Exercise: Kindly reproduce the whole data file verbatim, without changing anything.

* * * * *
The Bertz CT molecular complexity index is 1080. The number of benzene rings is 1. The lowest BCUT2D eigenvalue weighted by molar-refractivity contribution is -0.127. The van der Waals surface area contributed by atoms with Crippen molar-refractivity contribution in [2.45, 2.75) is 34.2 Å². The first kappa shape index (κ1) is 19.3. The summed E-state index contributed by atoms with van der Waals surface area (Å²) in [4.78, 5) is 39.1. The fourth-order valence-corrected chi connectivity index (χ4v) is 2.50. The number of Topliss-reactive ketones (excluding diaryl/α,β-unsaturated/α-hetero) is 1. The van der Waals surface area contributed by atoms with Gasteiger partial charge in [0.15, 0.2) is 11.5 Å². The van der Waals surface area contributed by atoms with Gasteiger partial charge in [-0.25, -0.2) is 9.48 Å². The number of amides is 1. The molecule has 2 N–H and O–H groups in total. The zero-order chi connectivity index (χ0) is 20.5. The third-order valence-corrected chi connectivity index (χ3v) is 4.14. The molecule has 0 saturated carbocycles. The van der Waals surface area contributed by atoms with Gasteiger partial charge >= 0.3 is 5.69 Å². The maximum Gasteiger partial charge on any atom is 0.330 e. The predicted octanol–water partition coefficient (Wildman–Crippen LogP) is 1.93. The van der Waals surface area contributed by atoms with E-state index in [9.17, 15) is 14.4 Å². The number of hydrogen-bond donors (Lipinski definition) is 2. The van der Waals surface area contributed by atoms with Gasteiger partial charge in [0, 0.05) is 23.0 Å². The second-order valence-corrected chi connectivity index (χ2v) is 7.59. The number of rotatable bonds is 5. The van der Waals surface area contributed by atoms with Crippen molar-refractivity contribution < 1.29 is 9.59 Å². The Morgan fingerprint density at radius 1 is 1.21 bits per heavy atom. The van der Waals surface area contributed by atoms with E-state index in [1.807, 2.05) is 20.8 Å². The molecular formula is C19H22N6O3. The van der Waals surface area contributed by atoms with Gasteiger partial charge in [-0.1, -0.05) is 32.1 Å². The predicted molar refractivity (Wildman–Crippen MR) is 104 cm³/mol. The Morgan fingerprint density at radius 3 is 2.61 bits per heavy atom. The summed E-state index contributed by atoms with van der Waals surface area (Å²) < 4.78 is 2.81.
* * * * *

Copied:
The Bertz CT molecular complexity index is 1080. The number of benzene rings is 1. The lowest BCUT2D eigenvalue weighted by molar-refractivity contribution is -0.127. The van der Waals surface area contributed by atoms with Crippen molar-refractivity contribution in [2.45, 2.75) is 34.2 Å². The first kappa shape index (κ1) is 19.3. The summed E-state index contributed by atoms with van der Waals surface area (Å²) in [4.78, 5) is 39.1. The fourth-order valence-corrected chi connectivity index (χ4v) is 2.50. The number of Topliss-reactive ketones (excluding diaryl/α,β-unsaturated/α-hetero) is 1. The van der Waals surface area contributed by atoms with Gasteiger partial charge in [0.15, 0.2) is 11.5 Å². The van der Waals surface area contributed by atoms with Gasteiger partial charge in [-0.25, -0.2) is 9.48 Å². The number of amides is 1. The molecule has 2 N–H and O–H groups in total. The zero-order chi connectivity index (χ0) is 20.5. The third-order valence-corrected chi connectivity index (χ3v) is 4.14. The molecule has 0 saturated carbocycles. The van der Waals surface area contributed by atoms with Gasteiger partial charge >= 0.3 is 5.69 Å². The maximum Gasteiger partial charge on any atom is 0.330 e. The predicted octanol–water partition coefficient (Wildman–Crippen LogP) is 1.93. The van der Waals surface area contributed by atoms with E-state index in [9.17, 15) is 14.4 Å². The number of hydrogen-bond donors (Lipinski definition) is 2. The van der Waals surface area contributed by atoms with Gasteiger partial charge in [0, 0.05) is 23.0 Å². The second-order valence-corrected chi connectivity index (χ2v) is 7.59. The number of rotatable bonds is 5. The van der Waals surface area contributed by atoms with Crippen molar-refractivity contribution < 1.29 is 9.59 Å². The Morgan fingerprint density at radius 1 is 1.21 bits per heavy atom. The van der Waals surface area contributed by atoms with E-state index in [1.807, 2.05) is 20.8 Å². The molecular formula is C19H22N6O3. The van der Waals surface area contributed by atoms with Gasteiger partial charge in [-0.1, -0.05) is 32.1 Å². The predicted molar refractivity (Wildman–Crippen MR) is 104 cm³/mol. The Morgan fingerprint density at radius 3 is 2.61 bits per heavy atom. The summed E-state index contributed by atoms with van der Waals surface area (Å²) < 4.78 is 2.81.